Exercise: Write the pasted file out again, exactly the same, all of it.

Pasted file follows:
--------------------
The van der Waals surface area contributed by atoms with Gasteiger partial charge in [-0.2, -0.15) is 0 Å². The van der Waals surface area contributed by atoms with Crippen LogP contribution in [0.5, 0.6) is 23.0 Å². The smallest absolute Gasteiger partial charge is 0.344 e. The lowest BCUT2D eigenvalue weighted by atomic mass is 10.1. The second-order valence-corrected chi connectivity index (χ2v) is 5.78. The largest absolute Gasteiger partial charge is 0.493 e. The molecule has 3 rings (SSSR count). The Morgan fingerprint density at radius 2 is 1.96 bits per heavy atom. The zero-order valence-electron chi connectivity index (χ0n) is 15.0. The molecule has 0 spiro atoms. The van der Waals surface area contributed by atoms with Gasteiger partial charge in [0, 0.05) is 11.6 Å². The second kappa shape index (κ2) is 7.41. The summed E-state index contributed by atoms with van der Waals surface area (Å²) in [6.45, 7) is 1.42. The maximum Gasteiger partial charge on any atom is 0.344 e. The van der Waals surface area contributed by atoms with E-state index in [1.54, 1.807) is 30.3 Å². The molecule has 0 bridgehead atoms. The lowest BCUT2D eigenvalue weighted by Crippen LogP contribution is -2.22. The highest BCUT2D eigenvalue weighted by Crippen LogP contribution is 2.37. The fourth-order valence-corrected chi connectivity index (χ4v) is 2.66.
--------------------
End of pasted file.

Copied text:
The van der Waals surface area contributed by atoms with Gasteiger partial charge in [-0.2, -0.15) is 0 Å². The van der Waals surface area contributed by atoms with Crippen LogP contribution in [0.5, 0.6) is 23.0 Å². The smallest absolute Gasteiger partial charge is 0.344 e. The lowest BCUT2D eigenvalue weighted by atomic mass is 10.1. The second-order valence-corrected chi connectivity index (χ2v) is 5.78. The largest absolute Gasteiger partial charge is 0.493 e. The molecule has 3 rings (SSSR count). The Morgan fingerprint density at radius 2 is 1.96 bits per heavy atom. The zero-order valence-electron chi connectivity index (χ0n) is 15.0. The molecule has 0 spiro atoms. The van der Waals surface area contributed by atoms with Gasteiger partial charge in [0, 0.05) is 11.6 Å². The second kappa shape index (κ2) is 7.41. The summed E-state index contributed by atoms with van der Waals surface area (Å²) in [6.45, 7) is 1.42. The maximum Gasteiger partial charge on any atom is 0.344 e. The van der Waals surface area contributed by atoms with E-state index in [1.54, 1.807) is 30.3 Å². The molecule has 0 bridgehead atoms. The lowest BCUT2D eigenvalue weighted by Crippen LogP contribution is -2.22. The highest BCUT2D eigenvalue weighted by Crippen LogP contribution is 2.37. The fourth-order valence-corrected chi connectivity index (χ4v) is 2.66.